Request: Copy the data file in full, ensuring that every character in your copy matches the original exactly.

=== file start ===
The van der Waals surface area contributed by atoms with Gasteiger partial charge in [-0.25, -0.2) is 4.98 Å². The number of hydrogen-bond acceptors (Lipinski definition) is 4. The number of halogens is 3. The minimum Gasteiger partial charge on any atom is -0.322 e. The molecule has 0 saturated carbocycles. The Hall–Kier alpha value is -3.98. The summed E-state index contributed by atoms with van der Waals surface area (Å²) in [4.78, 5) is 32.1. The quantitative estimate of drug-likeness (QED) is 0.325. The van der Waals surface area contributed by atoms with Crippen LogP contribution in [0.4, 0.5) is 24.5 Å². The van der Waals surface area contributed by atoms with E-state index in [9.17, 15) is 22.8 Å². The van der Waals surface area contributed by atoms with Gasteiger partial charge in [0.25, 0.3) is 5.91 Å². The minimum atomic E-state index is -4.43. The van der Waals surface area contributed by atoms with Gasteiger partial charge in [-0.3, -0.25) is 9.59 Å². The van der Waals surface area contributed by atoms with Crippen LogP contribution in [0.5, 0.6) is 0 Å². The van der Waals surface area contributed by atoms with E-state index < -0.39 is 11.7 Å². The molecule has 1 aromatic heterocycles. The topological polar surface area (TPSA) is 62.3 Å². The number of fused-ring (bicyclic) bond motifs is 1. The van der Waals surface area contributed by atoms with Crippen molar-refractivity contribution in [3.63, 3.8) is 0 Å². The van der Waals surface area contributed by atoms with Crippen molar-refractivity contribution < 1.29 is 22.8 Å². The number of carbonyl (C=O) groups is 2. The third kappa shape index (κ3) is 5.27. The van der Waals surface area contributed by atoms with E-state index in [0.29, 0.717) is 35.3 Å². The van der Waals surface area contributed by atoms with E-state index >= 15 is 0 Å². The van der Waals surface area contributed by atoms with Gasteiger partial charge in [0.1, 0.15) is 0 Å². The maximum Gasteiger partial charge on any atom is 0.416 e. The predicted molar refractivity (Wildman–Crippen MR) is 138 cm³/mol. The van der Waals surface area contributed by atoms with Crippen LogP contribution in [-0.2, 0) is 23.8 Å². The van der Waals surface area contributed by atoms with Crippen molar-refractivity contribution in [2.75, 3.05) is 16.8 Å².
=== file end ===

The van der Waals surface area contributed by atoms with Gasteiger partial charge in [-0.25, -0.2) is 4.98 Å². The number of hydrogen-bond acceptors (Lipinski definition) is 4. The number of halogens is 3. The minimum Gasteiger partial charge on any atom is -0.322 e. The molecule has 0 saturated carbocycles. The Hall–Kier alpha value is -3.98. The summed E-state index contributed by atoms with van der Waals surface area (Å²) in [4.78, 5) is 32.1. The quantitative estimate of drug-likeness (QED) is 0.325. The van der Waals surface area contributed by atoms with Crippen LogP contribution in [0.4, 0.5) is 24.5 Å². The van der Waals surface area contributed by atoms with E-state index in [9.17, 15) is 22.8 Å². The van der Waals surface area contributed by atoms with Gasteiger partial charge in [0.25, 0.3) is 5.91 Å². The minimum atomic E-state index is -4.43. The van der Waals surface area contributed by atoms with Gasteiger partial charge in [-0.3, -0.25) is 9.59 Å². The van der Waals surface area contributed by atoms with Crippen LogP contribution in [0.5, 0.6) is 0 Å². The van der Waals surface area contributed by atoms with E-state index < -0.39 is 11.7 Å². The molecule has 1 aromatic heterocycles. The topological polar surface area (TPSA) is 62.3 Å². The number of fused-ring (bicyclic) bond motifs is 1. The van der Waals surface area contributed by atoms with Crippen molar-refractivity contribution in [3.63, 3.8) is 0 Å². The van der Waals surface area contributed by atoms with Crippen molar-refractivity contribution < 1.29 is 22.8 Å². The number of carbonyl (C=O) groups is 2. The third kappa shape index (κ3) is 5.27. The van der Waals surface area contributed by atoms with E-state index in [0.29, 0.717) is 35.3 Å². The van der Waals surface area contributed by atoms with E-state index >= 15 is 0 Å². The van der Waals surface area contributed by atoms with Gasteiger partial charge in [0.1, 0.15) is 0 Å². The maximum Gasteiger partial charge on any atom is 0.416 e. The predicted molar refractivity (Wildman–Crippen MR) is 138 cm³/mol. The van der Waals surface area contributed by atoms with Crippen LogP contribution in [-0.2, 0) is 23.8 Å². The van der Waals surface area contributed by atoms with Crippen molar-refractivity contribution in [2.75, 3.05) is 16.8 Å².